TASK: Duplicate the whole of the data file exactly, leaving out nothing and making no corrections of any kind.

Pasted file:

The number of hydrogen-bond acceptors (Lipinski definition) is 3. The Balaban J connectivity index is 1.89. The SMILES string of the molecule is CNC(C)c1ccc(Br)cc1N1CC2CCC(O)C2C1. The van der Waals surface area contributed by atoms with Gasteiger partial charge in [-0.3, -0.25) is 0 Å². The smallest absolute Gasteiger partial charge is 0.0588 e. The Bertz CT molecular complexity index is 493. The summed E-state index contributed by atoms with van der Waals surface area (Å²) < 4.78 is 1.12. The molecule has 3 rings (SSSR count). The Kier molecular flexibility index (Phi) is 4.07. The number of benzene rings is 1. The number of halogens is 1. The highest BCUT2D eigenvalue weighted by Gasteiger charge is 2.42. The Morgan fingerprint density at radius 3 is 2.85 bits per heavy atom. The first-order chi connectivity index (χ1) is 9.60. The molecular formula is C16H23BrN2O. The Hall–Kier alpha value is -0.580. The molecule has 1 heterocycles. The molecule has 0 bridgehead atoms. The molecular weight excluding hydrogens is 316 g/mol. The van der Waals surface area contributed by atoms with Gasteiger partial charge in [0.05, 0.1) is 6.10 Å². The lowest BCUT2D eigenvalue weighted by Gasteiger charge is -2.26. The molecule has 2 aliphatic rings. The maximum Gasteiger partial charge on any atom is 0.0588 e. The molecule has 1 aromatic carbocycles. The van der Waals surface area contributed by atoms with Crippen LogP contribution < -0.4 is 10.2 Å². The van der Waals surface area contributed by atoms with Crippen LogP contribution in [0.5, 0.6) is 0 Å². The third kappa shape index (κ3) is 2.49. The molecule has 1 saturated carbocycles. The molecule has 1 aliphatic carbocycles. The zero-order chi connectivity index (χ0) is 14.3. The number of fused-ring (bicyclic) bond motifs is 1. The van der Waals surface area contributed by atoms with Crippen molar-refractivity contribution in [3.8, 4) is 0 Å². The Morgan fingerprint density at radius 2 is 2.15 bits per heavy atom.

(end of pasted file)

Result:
The number of hydrogen-bond acceptors (Lipinski definition) is 3. The Balaban J connectivity index is 1.89. The SMILES string of the molecule is CNC(C)c1ccc(Br)cc1N1CC2CCC(O)C2C1. The van der Waals surface area contributed by atoms with Gasteiger partial charge in [-0.3, -0.25) is 0 Å². The smallest absolute Gasteiger partial charge is 0.0588 e. The Bertz CT molecular complexity index is 493. The summed E-state index contributed by atoms with van der Waals surface area (Å²) < 4.78 is 1.12. The molecule has 3 rings (SSSR count). The Kier molecular flexibility index (Phi) is 4.07. The number of benzene rings is 1. The number of halogens is 1. The highest BCUT2D eigenvalue weighted by Gasteiger charge is 2.42. The Morgan fingerprint density at radius 3 is 2.85 bits per heavy atom. The first-order chi connectivity index (χ1) is 9.60. The molecular formula is C16H23BrN2O. The Hall–Kier alpha value is -0.580. The molecule has 1 heterocycles. The molecule has 0 bridgehead atoms. The molecular weight excluding hydrogens is 316 g/mol. The van der Waals surface area contributed by atoms with Gasteiger partial charge in [0.05, 0.1) is 6.10 Å². The lowest BCUT2D eigenvalue weighted by Gasteiger charge is -2.26. The molecule has 2 aliphatic rings. The maximum Gasteiger partial charge on any atom is 0.0588 e. The molecule has 1 aromatic carbocycles. The van der Waals surface area contributed by atoms with Crippen LogP contribution < -0.4 is 10.2 Å². The van der Waals surface area contributed by atoms with Crippen LogP contribution in [0.5, 0.6) is 0 Å². The third kappa shape index (κ3) is 2.49. The molecule has 1 saturated carbocycles. The molecule has 1 aliphatic carbocycles. The zero-order chi connectivity index (χ0) is 14.3. The number of fused-ring (bicyclic) bond motifs is 1. The van der Waals surface area contributed by atoms with Crippen molar-refractivity contribution in [3.8, 4) is 0 Å². The Morgan fingerprint density at radius 2 is 2.15 bits per heavy atom.